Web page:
PrecautionsNext - EquipmentPrevious - Operations
Securing 'down-below' lockers for heavy weather conditions
Tests have revealed that almost any yacht can capsize when hit beam-on by a breaking wave taller than 55% of the vessel’s length overall. It is believed that some "beamier" modern production boats can be capsized by a breaking wave of as little as 40% LOA. If a yacht enduing heavy-weather conditions is subject to a knock-down, or worse a full 360° roll, chaos will reign below decks if the internal lockers spill their contents into the cabin.
Preventing the anchor and chain from 'slipping' away
Anchors and chains spill out fast in deep water and are almost impossible to stop. Even with a windlass the chain can occasionally jump up on the gypsie and start running out. Then the entire chain could shoot out to the ‘bitter end’ before you can react. The 'bitter end' is a nautical term acquired from the bollards, or bitts, on the deck to which the end of the anchor rode was tied and it refers to the final part of the anchor rope today. Unfortunately, sometimes people forget or provisions are not made to secure the end of the line to the boat. This can result in seeing the end of the line or chain slipping over the bow roller and into the water in a runaway event. Gone for good, or deep-sixed in sailing parlance.
Preparing for and dealing with a dismasting in an emergency situation
A well-maintained, well-built rig is not going to collapse of its own accord under normal conditions. But a badly maintained rig, or one that is operating under abnormal conditions, can fail very easily. The potential list of equipment that can fail upon a badly maintained rig is long. The stainless steel stranded rigging that extends from the mast-head to the larboard and starboard sides of the vessel and stem to stern, is unfortunately subject to stress cracking, which is caused by hardening, and a corrosion called crevice corrosion, which attacks hidden parts of the structure that are not exposed to air. The rig also needs to be properly tensioned or a build-up of pressure against the spars and the points where it is connected to the deck will be subject to fatigue. But even something as horribly trivial and unlucky as a clevis pin working loose could cause a dismasting in the lightest of airs. If the rig is not well maintained, and its various connectors secure, a failure of any of its individual components could take the whole rig down at any point. Poor seamanship is also a major contributor. A skipper that shrugs off the old seagoing adage of ‘if you’re thinking about it, it’s time to reef’ is likely to be unnecessarily stressing the rig. Add to this an accidental gybe, especially in strong winds, and it can be all too much. Yacht racing is particularly vulnerable to the masts of contestants colliding at various race points or perhaps a simple mistake when using complicated running rigging such as not setting the running backstay after a manoeuvre.Heavy weather sailing also places the rig at peril and, rather unfortunately, if anything has not been maintained, spotted and is about to give, it will most likely happen when you are already enduring a seaway. Even with best endeavours it is highly unlikely that the most secure and robust of rigs will remain standing if the vessel is pitch-poled or rolled.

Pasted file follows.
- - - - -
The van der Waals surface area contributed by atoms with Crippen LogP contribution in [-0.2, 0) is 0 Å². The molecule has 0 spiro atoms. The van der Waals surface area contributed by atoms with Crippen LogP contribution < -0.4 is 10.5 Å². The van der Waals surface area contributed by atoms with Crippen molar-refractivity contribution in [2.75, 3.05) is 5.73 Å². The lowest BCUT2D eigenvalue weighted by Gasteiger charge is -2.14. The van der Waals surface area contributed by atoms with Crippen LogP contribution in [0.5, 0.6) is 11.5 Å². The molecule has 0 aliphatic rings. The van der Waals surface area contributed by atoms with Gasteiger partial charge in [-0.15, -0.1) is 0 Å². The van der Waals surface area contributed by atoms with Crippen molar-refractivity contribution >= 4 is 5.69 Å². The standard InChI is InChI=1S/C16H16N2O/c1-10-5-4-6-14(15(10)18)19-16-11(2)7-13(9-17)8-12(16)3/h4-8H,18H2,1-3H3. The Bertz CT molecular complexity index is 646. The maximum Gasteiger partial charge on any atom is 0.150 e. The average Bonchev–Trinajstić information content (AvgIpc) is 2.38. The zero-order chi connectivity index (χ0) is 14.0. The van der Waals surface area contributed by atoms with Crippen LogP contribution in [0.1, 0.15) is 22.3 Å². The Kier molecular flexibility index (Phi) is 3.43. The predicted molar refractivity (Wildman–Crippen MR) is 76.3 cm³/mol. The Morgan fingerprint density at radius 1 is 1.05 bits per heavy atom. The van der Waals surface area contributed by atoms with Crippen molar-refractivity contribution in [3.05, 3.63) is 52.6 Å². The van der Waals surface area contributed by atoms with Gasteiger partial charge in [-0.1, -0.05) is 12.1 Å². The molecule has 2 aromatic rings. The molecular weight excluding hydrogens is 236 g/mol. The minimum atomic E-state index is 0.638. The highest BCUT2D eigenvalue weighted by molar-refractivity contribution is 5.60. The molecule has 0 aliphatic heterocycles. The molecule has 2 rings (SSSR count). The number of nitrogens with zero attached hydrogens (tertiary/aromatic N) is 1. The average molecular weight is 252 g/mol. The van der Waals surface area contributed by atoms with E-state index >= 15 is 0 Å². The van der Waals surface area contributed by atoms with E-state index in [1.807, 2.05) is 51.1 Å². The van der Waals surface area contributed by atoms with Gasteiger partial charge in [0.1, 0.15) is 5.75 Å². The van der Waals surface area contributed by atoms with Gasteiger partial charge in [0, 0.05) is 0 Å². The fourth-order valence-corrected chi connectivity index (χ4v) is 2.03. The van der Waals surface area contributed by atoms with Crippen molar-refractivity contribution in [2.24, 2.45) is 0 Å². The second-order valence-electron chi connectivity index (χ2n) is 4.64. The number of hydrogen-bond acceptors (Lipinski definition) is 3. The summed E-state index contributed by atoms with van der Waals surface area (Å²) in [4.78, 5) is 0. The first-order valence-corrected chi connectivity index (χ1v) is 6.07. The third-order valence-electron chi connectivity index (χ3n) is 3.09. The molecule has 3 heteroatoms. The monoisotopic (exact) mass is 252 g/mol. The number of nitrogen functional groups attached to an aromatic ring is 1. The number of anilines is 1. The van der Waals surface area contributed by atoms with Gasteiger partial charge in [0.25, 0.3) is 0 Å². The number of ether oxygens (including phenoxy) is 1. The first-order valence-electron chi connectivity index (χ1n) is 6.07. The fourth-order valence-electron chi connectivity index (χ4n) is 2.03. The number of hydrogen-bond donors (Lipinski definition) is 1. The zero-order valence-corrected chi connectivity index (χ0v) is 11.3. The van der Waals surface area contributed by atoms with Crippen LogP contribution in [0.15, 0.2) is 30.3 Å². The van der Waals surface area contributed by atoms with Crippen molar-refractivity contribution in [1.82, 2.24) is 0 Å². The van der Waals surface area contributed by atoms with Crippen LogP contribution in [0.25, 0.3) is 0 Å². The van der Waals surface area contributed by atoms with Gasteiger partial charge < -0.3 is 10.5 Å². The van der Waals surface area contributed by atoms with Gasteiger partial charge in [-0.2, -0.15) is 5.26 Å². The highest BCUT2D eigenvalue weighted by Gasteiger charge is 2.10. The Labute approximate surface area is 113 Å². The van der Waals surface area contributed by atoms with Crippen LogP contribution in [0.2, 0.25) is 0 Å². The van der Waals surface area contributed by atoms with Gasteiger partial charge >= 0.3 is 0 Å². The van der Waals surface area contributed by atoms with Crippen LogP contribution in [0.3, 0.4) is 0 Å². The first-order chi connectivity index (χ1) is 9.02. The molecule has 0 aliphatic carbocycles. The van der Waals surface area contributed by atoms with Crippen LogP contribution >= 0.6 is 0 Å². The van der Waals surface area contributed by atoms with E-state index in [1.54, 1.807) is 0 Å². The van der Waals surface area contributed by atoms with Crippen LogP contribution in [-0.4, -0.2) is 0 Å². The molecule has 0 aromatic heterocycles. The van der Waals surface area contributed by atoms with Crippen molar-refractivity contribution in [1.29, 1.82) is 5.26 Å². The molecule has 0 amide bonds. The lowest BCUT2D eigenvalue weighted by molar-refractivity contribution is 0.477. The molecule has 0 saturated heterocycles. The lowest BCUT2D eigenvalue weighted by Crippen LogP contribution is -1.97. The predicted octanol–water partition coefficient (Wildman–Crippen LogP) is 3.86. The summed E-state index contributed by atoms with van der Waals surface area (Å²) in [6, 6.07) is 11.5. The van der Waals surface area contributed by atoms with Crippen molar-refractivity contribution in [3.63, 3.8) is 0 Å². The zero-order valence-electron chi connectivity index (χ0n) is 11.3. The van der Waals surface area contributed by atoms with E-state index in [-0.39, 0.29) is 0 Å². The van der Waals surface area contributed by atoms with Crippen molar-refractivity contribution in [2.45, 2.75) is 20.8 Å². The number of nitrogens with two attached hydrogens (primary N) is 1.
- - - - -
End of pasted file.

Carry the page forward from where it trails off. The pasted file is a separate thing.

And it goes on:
The 'last chance' for a single-hander on a tiller steered vessel
If a single hander goes overboard and clears the vessel, with or without a harness, they are effectively lost. Even if they are attached by a safety harness the self-steered vessel will continue to forge ahead exerting too much of a drag upon the solo sailor in the water to pull themselves back aboard.
Preventing the loss of washboards during heavy weather sailing
It is crucial that the companionway is kept secured during heavy weather sailing. Yet washboards, the traditional means of securing the passageway, are difficult to handle in the best of times. A crew member has to dismantle and reassemble the washboards each time they pass out through the hatch. This involves replacing typically two to three washboards in the correct sequence and orientation to correctly fit. Performing this operation in rough conditions makes it easy for a board to be lost overboard. Worse, in particularly difficult situations where the hatch needs to be secured the most, such as if the boat has been rolled or pitch-poled, the washboards tend to fall out only adding to the critical survival situation.
Preventing a failure in the fresh water pressurised system emptying the vessel's tank
Pressurised water systems load up fresh water pipes. If a joint or pipe should fail and it occurred when the crew were engaged in a distracting activity, or the engine is running loud and masking the water pump's noise, the vessel’s entire fresh water tank could be pumped out without the crew even noticing.
A convenient safety knife that is quick to grab in an emergency
Emergencies that require a line to be cut may happen very quickly aboard a vessel. It can take time to get that vital knife to the point where it is required to save a situation.
A bilge pump warning light
Whilst underway the sound of the automatic electric bilge pump is often drowned out by general boat noise. Never more so than when operating under power. This pernicious oversight could lead to the vessel sinking. Good examples of engine running issues are failures in the stuffing boxes or of an impeller. The stern gland is one of the few thru-hull fittings designed to allow some water into the boat. This is about 2-3 drops per minute when the shaft is turning but if there is a problem this drip could turn into an in-flood without anyone knowing it above decks. Likewise, an impeller could give way causing the engine to overheat and its hot gases to melt the engine raw-water hose. This opens the closed loop cooling system and allows water to enter the boat.